balancing work and title
1.Department of Internal Medicine and Center for Bioethics and Social Sciences in Medicine, University of Michigan and VA Ann Arbor Center for Clinical Management Research, 2800 Plymouth Road, Building 16, Rm. 455S, Ann Arbor, MI 48109-2800, USA
2 Department of Medicine and Cecil Sheps Center for Health Services Research, CB# 7110, University of North Carolina, Chapel Hill, NC 27599, USA
3 Nursing, Midwifery and Allied Health Professions Research Unit, University of Stirling, Iris Murdoch Building, Stirling, FK9 4LA, UK
priorties and manage time
1. Be aware of how you are currently spending your time
The first step to changing your relationship to time is to assess how to spend your time. Write down all the things that you do. How much time do you spend in each area? The way you spend your time is a statement of what your priorities are.
2. Assess how satisfied you are with the way you are spending your time
Next, think about the most important areas of your life (e.g., career, relationships, personal development, finances, health, fun, service etc).
• Rate each area in terms of how important it is to you. Use a scale of 1-10 with 1 being "not important" and 10 being "vitally important.
• Now rate how well are you living each of these areas. How satisfied are you with the amount of time that you spend on this area? Rate this on a scale of 1-10.
Look back at those areas that you rated as very important (8, 9 or 10). If there is a gap of 2 or more points between how important an area is and your satisfaction rating, chances are that you are feeling a lack of balance because there is a gap between what is important to you and what you are actually doing.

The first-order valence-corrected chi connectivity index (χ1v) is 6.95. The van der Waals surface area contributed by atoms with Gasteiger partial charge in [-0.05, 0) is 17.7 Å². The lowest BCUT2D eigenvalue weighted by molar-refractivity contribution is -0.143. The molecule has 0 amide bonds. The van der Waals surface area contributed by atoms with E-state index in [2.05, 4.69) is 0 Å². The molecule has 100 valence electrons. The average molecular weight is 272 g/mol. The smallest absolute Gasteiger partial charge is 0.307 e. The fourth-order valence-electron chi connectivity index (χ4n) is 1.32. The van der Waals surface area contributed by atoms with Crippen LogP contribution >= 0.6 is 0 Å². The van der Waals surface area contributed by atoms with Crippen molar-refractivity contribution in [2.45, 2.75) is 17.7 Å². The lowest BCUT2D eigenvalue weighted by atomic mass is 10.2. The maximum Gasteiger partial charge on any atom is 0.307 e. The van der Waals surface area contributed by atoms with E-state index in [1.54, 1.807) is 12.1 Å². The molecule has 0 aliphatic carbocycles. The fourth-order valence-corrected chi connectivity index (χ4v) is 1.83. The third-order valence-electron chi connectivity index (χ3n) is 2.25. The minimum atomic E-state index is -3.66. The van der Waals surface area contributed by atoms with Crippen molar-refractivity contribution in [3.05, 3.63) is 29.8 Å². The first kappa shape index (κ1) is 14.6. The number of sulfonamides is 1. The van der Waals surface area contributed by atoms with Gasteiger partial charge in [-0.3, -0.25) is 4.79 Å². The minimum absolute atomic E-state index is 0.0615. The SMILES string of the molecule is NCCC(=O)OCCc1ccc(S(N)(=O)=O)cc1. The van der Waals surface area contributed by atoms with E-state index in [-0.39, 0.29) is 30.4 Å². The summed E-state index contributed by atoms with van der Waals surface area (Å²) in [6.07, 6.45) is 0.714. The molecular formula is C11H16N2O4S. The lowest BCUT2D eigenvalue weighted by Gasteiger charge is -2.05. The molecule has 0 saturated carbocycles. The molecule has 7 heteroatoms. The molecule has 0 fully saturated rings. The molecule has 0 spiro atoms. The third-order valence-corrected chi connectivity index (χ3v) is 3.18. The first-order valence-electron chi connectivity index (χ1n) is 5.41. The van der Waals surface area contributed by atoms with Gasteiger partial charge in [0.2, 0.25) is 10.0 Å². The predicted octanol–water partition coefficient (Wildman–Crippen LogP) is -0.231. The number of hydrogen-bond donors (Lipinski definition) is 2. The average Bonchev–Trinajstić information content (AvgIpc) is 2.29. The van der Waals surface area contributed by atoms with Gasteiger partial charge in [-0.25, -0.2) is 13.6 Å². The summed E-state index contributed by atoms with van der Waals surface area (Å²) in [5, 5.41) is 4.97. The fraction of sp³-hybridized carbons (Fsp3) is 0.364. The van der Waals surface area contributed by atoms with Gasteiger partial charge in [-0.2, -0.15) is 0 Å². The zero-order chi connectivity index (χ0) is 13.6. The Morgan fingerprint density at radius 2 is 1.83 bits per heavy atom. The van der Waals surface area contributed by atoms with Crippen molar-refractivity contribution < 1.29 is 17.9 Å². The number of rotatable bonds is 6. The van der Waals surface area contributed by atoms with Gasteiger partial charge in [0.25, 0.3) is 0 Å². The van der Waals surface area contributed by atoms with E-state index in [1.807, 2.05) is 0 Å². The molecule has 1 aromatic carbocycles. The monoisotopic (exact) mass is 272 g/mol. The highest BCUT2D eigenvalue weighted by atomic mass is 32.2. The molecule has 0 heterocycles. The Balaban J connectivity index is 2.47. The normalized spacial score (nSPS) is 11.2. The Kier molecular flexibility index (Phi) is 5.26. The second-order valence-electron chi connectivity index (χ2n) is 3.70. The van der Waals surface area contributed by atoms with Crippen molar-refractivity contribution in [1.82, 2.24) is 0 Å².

3. Set new priorities to start doing more of the important things in your life
The third step to reordering your priorities is to figure out what important activities are missing from your life. As you review each question, write down the activities that come to mind.
1. What is the most important thing in my life right now?
2. Where would I want to spend more time?
3. Where would I want to spend less time?
4. What areas need my attention now (e.g., school, talent, health, relationship)?
Write down your activities in the order that feels most important to you. This is your new list of priorities.
Remember that your priorities can change in any given period of time. If there is something important on your list that you do not have time for right now, think about when you can slot that in. It's another way to take charge of time and feel in control.
Enjoy your new list of priorities!
realistic goals and expectations
2. Make sure the goal is measurable. Trying to achieve a feeling (like being happy) or an ambiguous accomplishment gives you no way to measure your success. When possible, dollars or time. This will allow you to measure what you have achieved and readjust accordingly.
3. Make sure the goal is in your hands. This means you must be able to achieve the goal as a result of your own hard work and determination, or with the willing assistance of someone already in your network. If you have no control over the outcome, it does not make for a realistic goal. Unrealistic goals can ultimately lead to depression and low feelings of self-worth. Don’t put such important things in the hands of what is the equivalent of a slot machine. There must be an action, or several actions, you can perform that will enable you to achieve the goals you set.
let go and understand control
2. Change your perception—see the root cause as a blessing in disguise.
3. Cry it out. According to Dr. William Frey II, PH.D., biochemist at the Ramsey Medical Center in Minneapolis, crying away your negative feelings releases harmful chemicals that build up in your body due to stress.